Facebook's newest product is "Portal," a home camera intended to follow you from room to room while you videoconference.
The product is presumably overseen by Consumer Hardware VP Andrew Bosworth, last seen telling female Facebook employees to shut the fuck up about the company's top lobbyist throwing a victory party for serial rapist Brett Kavanaugh on the eve of his lifetime appointment to the Supreme Court.
As Taylor Hatmaker writes on Techcrunch, there's a lot of tone-deafness in the launch of this product. It's not just the obvious creepiness of letting a company that can't go ten minutes without another privacy (or, you know, genocide) scandal breaking put cameras all over your house — there's also the fact that the company has spent more than a decade making official pronouncements about the foolishness of making its own hardware.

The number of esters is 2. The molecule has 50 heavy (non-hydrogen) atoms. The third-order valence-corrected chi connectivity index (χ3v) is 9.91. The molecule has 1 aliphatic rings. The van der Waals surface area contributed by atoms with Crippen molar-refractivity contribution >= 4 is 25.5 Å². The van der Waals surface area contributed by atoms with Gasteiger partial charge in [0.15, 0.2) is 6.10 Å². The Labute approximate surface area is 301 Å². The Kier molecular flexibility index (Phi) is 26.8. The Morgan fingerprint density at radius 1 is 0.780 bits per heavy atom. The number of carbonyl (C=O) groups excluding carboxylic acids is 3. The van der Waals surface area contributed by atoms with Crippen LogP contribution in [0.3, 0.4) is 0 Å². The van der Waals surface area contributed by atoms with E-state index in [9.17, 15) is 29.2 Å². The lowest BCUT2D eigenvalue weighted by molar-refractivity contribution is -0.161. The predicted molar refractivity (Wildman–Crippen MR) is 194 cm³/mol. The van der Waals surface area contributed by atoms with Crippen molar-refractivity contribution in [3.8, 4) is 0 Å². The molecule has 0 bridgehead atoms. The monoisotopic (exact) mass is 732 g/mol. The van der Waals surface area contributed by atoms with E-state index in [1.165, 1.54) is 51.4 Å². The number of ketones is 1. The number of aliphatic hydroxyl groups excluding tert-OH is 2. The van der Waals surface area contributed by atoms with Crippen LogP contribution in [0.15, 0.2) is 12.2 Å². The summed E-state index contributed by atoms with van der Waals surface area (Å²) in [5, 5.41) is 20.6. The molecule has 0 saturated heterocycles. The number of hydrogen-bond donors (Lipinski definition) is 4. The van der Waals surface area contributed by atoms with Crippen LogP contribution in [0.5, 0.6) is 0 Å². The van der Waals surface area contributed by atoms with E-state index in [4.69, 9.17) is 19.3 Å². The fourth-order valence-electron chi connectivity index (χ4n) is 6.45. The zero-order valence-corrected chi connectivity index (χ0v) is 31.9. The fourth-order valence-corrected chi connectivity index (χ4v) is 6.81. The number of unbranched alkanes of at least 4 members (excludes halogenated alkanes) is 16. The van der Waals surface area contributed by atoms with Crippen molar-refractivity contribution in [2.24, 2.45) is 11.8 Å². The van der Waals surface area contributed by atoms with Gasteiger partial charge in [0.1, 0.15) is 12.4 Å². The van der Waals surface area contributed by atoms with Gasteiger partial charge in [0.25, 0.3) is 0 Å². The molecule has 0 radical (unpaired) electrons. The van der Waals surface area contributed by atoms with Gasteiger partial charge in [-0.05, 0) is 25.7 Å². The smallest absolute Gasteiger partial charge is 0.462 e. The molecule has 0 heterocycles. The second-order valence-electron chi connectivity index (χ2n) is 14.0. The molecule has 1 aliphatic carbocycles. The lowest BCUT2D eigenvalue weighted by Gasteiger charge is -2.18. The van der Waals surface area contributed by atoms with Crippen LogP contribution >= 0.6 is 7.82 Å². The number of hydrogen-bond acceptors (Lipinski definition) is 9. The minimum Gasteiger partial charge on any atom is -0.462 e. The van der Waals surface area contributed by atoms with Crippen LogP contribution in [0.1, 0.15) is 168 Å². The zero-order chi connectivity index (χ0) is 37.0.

Of course, Facebook has made all kinds of promises about respecting user privacy with its new surveillance portals, but as the founders of Instagram and Whatsapp discovered Facebook's promises are all subject to change without notice (other people who discovered this: billions of users who trusted Facebook's promises).
This stuff sounds okay, but it's standard. And, like any Facebook product testing the waters before turning the ad hose on full-blast, it's all subject to change. For example, Portal's camera doesn't identify who you are, but Facebook commands a powerful facial recognition engine and is known for blurring the boundaries between its major products, a habit that's likely to worsen with some of the gatekeepers out of the way.
Facebook does not command a standard level of trust. To recover from recent lows, Facebook needs to establish an extraordinary level of trust with users. A fantastic level of trust. Instead, it's charting new inroads into their lives.
Facebook, are you kidding? [Taylor Hatmaker/Techcrunch]
(via Naked Capitalism)